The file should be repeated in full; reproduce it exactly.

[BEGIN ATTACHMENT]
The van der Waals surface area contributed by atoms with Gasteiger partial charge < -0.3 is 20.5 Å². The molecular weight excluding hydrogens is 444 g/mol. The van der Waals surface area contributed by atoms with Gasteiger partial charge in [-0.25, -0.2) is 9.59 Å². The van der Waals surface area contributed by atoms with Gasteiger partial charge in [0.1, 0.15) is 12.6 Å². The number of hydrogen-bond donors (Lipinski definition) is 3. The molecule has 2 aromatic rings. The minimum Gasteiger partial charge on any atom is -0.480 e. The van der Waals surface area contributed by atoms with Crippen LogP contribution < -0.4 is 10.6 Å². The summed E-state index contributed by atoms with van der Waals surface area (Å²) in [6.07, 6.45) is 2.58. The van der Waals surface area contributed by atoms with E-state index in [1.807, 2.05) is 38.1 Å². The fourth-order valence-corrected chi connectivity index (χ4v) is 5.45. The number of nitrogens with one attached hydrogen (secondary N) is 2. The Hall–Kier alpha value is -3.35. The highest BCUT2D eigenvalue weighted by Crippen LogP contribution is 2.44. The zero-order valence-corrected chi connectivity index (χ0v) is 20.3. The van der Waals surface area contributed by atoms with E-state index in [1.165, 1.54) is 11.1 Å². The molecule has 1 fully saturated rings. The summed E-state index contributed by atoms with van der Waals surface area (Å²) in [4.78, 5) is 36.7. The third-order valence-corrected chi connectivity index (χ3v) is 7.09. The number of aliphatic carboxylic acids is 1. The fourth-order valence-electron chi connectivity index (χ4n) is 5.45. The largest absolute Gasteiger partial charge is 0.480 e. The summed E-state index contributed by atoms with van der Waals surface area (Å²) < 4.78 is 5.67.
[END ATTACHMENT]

The van der Waals surface area contributed by atoms with Gasteiger partial charge < -0.3 is 20.5 Å². The molecular weight excluding hydrogens is 444 g/mol. The van der Waals surface area contributed by atoms with Gasteiger partial charge in [-0.25, -0.2) is 9.59 Å². The van der Waals surface area contributed by atoms with Gasteiger partial charge in [0.1, 0.15) is 12.6 Å². The number of hydrogen-bond donors (Lipinski definition) is 3. The molecule has 2 aromatic rings. The minimum Gasteiger partial charge on any atom is -0.480 e. The van der Waals surface area contributed by atoms with Crippen LogP contribution < -0.4 is 10.6 Å². The summed E-state index contributed by atoms with van der Waals surface area (Å²) in [6.07, 6.45) is 2.58. The van der Waals surface area contributed by atoms with E-state index in [1.807, 2.05) is 38.1 Å². The fourth-order valence-corrected chi connectivity index (χ4v) is 5.45. The number of nitrogens with one attached hydrogen (secondary N) is 2. The Hall–Kier alpha value is -3.35. The highest BCUT2D eigenvalue weighted by Crippen LogP contribution is 2.44. The zero-order valence-corrected chi connectivity index (χ0v) is 20.3. The van der Waals surface area contributed by atoms with E-state index in [1.165, 1.54) is 11.1 Å². The molecule has 1 fully saturated rings. The summed E-state index contributed by atoms with van der Waals surface area (Å²) in [4.78, 5) is 36.7. The third-order valence-corrected chi connectivity index (χ3v) is 7.09. The number of aliphatic carboxylic acids is 1. The fourth-order valence-electron chi connectivity index (χ4n) is 5.45. The largest absolute Gasteiger partial charge is 0.480 e. The summed E-state index contributed by atoms with van der Waals surface area (Å²) < 4.78 is 5.67.